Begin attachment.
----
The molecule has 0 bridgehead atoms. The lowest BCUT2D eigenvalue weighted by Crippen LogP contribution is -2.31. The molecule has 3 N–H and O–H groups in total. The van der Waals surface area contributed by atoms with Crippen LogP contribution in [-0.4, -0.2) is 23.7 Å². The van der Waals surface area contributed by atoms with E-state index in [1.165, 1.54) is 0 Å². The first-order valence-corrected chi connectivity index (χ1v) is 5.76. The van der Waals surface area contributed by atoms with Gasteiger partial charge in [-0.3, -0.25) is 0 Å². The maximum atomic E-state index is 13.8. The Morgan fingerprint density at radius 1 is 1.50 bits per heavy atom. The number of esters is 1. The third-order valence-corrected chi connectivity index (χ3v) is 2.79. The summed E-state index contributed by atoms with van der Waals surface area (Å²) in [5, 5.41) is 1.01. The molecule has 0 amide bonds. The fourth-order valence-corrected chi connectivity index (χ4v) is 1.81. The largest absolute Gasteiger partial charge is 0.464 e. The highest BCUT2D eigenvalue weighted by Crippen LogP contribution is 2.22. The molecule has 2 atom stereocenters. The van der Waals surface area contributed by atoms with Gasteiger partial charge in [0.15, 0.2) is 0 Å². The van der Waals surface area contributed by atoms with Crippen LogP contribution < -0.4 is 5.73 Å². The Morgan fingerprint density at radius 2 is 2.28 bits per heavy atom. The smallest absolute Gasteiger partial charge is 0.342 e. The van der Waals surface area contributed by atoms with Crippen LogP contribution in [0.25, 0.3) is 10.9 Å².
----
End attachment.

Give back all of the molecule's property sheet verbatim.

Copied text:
The molecule has 0 bridgehead atoms. The lowest BCUT2D eigenvalue weighted by Crippen LogP contribution is -2.31. The molecule has 3 N–H and O–H groups in total. The van der Waals surface area contributed by atoms with Crippen LogP contribution in [-0.4, -0.2) is 23.7 Å². The van der Waals surface area contributed by atoms with E-state index in [1.165, 1.54) is 0 Å². The first-order valence-corrected chi connectivity index (χ1v) is 5.76. The van der Waals surface area contributed by atoms with Gasteiger partial charge in [-0.3, -0.25) is 0 Å². The maximum atomic E-state index is 13.8. The Morgan fingerprint density at radius 1 is 1.50 bits per heavy atom. The number of esters is 1. The third-order valence-corrected chi connectivity index (χ3v) is 2.79. The summed E-state index contributed by atoms with van der Waals surface area (Å²) in [5, 5.41) is 1.01. The molecule has 0 amide bonds. The fourth-order valence-corrected chi connectivity index (χ4v) is 1.81. The largest absolute Gasteiger partial charge is 0.464 e. The highest BCUT2D eigenvalue weighted by Crippen LogP contribution is 2.22. The molecule has 2 atom stereocenters. The van der Waals surface area contributed by atoms with Gasteiger partial charge in [0.15, 0.2) is 0 Å². The van der Waals surface area contributed by atoms with Crippen LogP contribution < -0.4 is 5.73 Å². The Morgan fingerprint density at radius 2 is 2.28 bits per heavy atom. The smallest absolute Gasteiger partial charge is 0.342 e. The van der Waals surface area contributed by atoms with Crippen LogP contribution in [0.25, 0.3) is 10.9 Å².